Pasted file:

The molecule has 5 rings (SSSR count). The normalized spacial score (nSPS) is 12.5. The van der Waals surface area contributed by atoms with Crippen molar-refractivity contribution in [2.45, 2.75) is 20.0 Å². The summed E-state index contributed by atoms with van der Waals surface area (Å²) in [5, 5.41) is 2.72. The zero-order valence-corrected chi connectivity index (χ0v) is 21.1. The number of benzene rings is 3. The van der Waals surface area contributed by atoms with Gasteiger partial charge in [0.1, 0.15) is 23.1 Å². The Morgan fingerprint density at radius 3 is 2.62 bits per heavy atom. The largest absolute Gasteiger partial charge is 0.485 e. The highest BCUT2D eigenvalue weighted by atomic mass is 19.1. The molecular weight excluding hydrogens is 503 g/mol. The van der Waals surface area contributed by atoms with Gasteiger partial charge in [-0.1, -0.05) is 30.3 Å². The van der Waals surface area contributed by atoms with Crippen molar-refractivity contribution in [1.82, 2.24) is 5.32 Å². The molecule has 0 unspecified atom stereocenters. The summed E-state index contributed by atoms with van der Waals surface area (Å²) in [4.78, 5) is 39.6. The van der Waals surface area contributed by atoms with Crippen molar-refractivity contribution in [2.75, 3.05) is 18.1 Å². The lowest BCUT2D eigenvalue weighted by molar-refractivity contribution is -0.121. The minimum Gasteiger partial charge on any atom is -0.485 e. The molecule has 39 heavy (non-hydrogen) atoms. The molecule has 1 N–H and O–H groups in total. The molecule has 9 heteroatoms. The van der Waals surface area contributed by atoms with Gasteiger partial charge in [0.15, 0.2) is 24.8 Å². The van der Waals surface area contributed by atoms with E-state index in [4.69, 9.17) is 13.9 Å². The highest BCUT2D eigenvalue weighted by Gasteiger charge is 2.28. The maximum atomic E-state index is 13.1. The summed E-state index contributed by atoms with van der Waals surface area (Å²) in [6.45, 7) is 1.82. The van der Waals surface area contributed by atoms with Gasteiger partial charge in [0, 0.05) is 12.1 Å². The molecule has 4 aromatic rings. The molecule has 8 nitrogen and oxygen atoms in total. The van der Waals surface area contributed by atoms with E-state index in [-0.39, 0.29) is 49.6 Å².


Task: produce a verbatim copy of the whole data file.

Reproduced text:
The molecule has 5 rings (SSSR count). The normalized spacial score (nSPS) is 12.5. The van der Waals surface area contributed by atoms with Crippen molar-refractivity contribution in [2.45, 2.75) is 20.0 Å². The summed E-state index contributed by atoms with van der Waals surface area (Å²) in [5, 5.41) is 2.72. The zero-order valence-corrected chi connectivity index (χ0v) is 21.1. The number of benzene rings is 3. The van der Waals surface area contributed by atoms with Gasteiger partial charge in [0.1, 0.15) is 23.1 Å². The Morgan fingerprint density at radius 3 is 2.62 bits per heavy atom. The largest absolute Gasteiger partial charge is 0.485 e. The highest BCUT2D eigenvalue weighted by atomic mass is 19.1. The molecular weight excluding hydrogens is 503 g/mol. The van der Waals surface area contributed by atoms with Gasteiger partial charge in [-0.1, -0.05) is 30.3 Å². The van der Waals surface area contributed by atoms with Crippen molar-refractivity contribution in [1.82, 2.24) is 5.32 Å². The molecule has 0 unspecified atom stereocenters. The summed E-state index contributed by atoms with van der Waals surface area (Å²) in [4.78, 5) is 39.6. The van der Waals surface area contributed by atoms with Crippen molar-refractivity contribution in [2.75, 3.05) is 18.1 Å². The lowest BCUT2D eigenvalue weighted by molar-refractivity contribution is -0.121. The minimum Gasteiger partial charge on any atom is -0.485 e. The molecule has 39 heavy (non-hydrogen) atoms. The molecule has 1 N–H and O–H groups in total. The molecule has 9 heteroatoms. The van der Waals surface area contributed by atoms with Gasteiger partial charge in [0.15, 0.2) is 24.8 Å². The van der Waals surface area contributed by atoms with E-state index in [4.69, 9.17) is 13.9 Å². The highest BCUT2D eigenvalue weighted by Gasteiger charge is 2.28. The maximum atomic E-state index is 13.1. The summed E-state index contributed by atoms with van der Waals surface area (Å²) in [6.45, 7) is 1.82. The van der Waals surface area contributed by atoms with Gasteiger partial charge in [0, 0.05) is 12.1 Å². The molecule has 4 aromatic rings. The molecule has 8 nitrogen and oxygen atoms in total. The van der Waals surface area contributed by atoms with E-state index in [-0.39, 0.29) is 49.6 Å².